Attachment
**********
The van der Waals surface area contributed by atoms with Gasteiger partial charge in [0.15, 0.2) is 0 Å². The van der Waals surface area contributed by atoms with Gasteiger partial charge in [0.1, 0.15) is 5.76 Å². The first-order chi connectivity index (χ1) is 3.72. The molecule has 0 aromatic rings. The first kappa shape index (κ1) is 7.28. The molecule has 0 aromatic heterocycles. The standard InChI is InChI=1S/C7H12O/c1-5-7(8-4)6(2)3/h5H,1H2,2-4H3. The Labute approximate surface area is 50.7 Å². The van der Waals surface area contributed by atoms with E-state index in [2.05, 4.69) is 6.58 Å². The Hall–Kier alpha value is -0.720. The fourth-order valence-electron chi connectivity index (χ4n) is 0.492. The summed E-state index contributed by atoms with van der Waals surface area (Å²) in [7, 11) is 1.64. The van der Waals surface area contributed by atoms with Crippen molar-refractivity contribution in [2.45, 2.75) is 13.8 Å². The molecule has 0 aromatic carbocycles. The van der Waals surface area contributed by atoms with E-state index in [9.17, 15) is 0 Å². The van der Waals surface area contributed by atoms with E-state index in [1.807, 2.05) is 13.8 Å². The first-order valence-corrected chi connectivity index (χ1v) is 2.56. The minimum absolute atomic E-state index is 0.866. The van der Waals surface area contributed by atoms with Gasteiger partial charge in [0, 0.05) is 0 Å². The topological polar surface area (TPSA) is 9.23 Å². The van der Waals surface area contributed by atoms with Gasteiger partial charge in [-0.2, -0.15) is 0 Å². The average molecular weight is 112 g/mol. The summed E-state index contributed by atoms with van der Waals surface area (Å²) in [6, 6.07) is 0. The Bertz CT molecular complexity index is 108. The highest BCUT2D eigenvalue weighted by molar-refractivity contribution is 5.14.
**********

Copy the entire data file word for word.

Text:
The van der Waals surface area contributed by atoms with Gasteiger partial charge in [0.15, 0.2) is 0 Å². The van der Waals surface area contributed by atoms with Gasteiger partial charge in [0.1, 0.15) is 5.76 Å². The first-order chi connectivity index (χ1) is 3.72. The molecule has 0 aromatic rings. The first kappa shape index (κ1) is 7.28. The molecule has 0 aromatic heterocycles. The standard InChI is InChI=1S/C7H12O/c1-5-7(8-4)6(2)3/h5H,1H2,2-4H3. The Labute approximate surface area is 50.7 Å². The van der Waals surface area contributed by atoms with E-state index in [2.05, 4.69) is 6.58 Å². The Hall–Kier alpha value is -0.720. The fourth-order valence-electron chi connectivity index (χ4n) is 0.492. The summed E-state index contributed by atoms with van der Waals surface area (Å²) in [7, 11) is 1.64. The van der Waals surface area contributed by atoms with Crippen molar-refractivity contribution in [2.45, 2.75) is 13.8 Å². The molecule has 0 aromatic carbocycles. The van der Waals surface area contributed by atoms with E-state index in [9.17, 15) is 0 Å². The van der Waals surface area contributed by atoms with E-state index in [1.807, 2.05) is 13.8 Å². The first-order valence-corrected chi connectivity index (χ1v) is 2.56. The minimum absolute atomic E-state index is 0.866. The van der Waals surface area contributed by atoms with Gasteiger partial charge in [0, 0.05) is 0 Å². The topological polar surface area (TPSA) is 9.23 Å². The van der Waals surface area contributed by atoms with Gasteiger partial charge in [-0.2, -0.15) is 0 Å². The average molecular weight is 112 g/mol. The summed E-state index contributed by atoms with van der Waals surface area (Å²) in [6, 6.07) is 0. The Bertz CT molecular complexity index is 108. The highest BCUT2D eigenvalue weighted by molar-refractivity contribution is 5.14.